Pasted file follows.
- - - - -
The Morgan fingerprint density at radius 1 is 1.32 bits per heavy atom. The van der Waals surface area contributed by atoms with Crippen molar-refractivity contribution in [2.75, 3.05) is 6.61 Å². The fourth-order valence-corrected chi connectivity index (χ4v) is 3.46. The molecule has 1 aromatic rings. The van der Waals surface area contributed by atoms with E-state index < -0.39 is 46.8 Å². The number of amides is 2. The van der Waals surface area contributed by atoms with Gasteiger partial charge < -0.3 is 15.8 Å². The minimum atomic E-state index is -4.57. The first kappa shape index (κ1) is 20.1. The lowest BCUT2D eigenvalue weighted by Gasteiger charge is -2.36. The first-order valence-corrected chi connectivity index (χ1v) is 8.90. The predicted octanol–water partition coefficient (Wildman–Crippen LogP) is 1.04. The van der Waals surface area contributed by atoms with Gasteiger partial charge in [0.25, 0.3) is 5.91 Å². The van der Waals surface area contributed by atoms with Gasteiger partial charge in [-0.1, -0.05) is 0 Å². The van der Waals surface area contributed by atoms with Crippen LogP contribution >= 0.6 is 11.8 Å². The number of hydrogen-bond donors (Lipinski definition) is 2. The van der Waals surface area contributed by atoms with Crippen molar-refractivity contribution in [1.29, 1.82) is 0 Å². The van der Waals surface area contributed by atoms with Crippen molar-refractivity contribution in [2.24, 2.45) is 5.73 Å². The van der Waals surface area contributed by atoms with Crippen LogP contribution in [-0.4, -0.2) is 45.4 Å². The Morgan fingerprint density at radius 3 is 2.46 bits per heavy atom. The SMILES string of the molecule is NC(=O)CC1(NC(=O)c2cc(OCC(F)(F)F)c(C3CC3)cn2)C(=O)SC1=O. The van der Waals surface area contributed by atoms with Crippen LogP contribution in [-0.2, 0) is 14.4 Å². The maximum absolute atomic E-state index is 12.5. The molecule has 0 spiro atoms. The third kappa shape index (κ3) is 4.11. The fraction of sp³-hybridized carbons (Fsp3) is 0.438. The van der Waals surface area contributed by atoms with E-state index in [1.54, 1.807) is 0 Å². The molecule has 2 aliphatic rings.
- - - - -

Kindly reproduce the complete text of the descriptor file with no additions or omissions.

The Morgan fingerprint density at radius 1 is 1.32 bits per heavy atom. The van der Waals surface area contributed by atoms with Crippen molar-refractivity contribution in [2.75, 3.05) is 6.61 Å². The fourth-order valence-corrected chi connectivity index (χ4v) is 3.46. The molecule has 1 aromatic rings. The van der Waals surface area contributed by atoms with E-state index < -0.39 is 46.8 Å². The number of amides is 2. The van der Waals surface area contributed by atoms with Gasteiger partial charge < -0.3 is 15.8 Å². The minimum atomic E-state index is -4.57. The first kappa shape index (κ1) is 20.1. The lowest BCUT2D eigenvalue weighted by Gasteiger charge is -2.36. The first-order valence-corrected chi connectivity index (χ1v) is 8.90. The predicted octanol–water partition coefficient (Wildman–Crippen LogP) is 1.04. The van der Waals surface area contributed by atoms with Gasteiger partial charge in [0.25, 0.3) is 5.91 Å². The van der Waals surface area contributed by atoms with Gasteiger partial charge in [-0.1, -0.05) is 0 Å². The van der Waals surface area contributed by atoms with Crippen LogP contribution >= 0.6 is 11.8 Å². The number of hydrogen-bond donors (Lipinski definition) is 2. The van der Waals surface area contributed by atoms with Crippen molar-refractivity contribution in [1.29, 1.82) is 0 Å². The van der Waals surface area contributed by atoms with Crippen molar-refractivity contribution in [2.24, 2.45) is 5.73 Å². The van der Waals surface area contributed by atoms with Crippen LogP contribution in [-0.4, -0.2) is 45.4 Å². The Morgan fingerprint density at radius 3 is 2.46 bits per heavy atom. The SMILES string of the molecule is NC(=O)CC1(NC(=O)c2cc(OCC(F)(F)F)c(C3CC3)cn2)C(=O)SC1=O. The van der Waals surface area contributed by atoms with Crippen LogP contribution in [-0.2, 0) is 14.4 Å². The maximum absolute atomic E-state index is 12.5. The molecule has 0 spiro atoms. The third kappa shape index (κ3) is 4.11. The fraction of sp³-hybridized carbons (Fsp3) is 0.438. The van der Waals surface area contributed by atoms with E-state index in [1.54, 1.807) is 0 Å². The molecule has 2 aliphatic rings.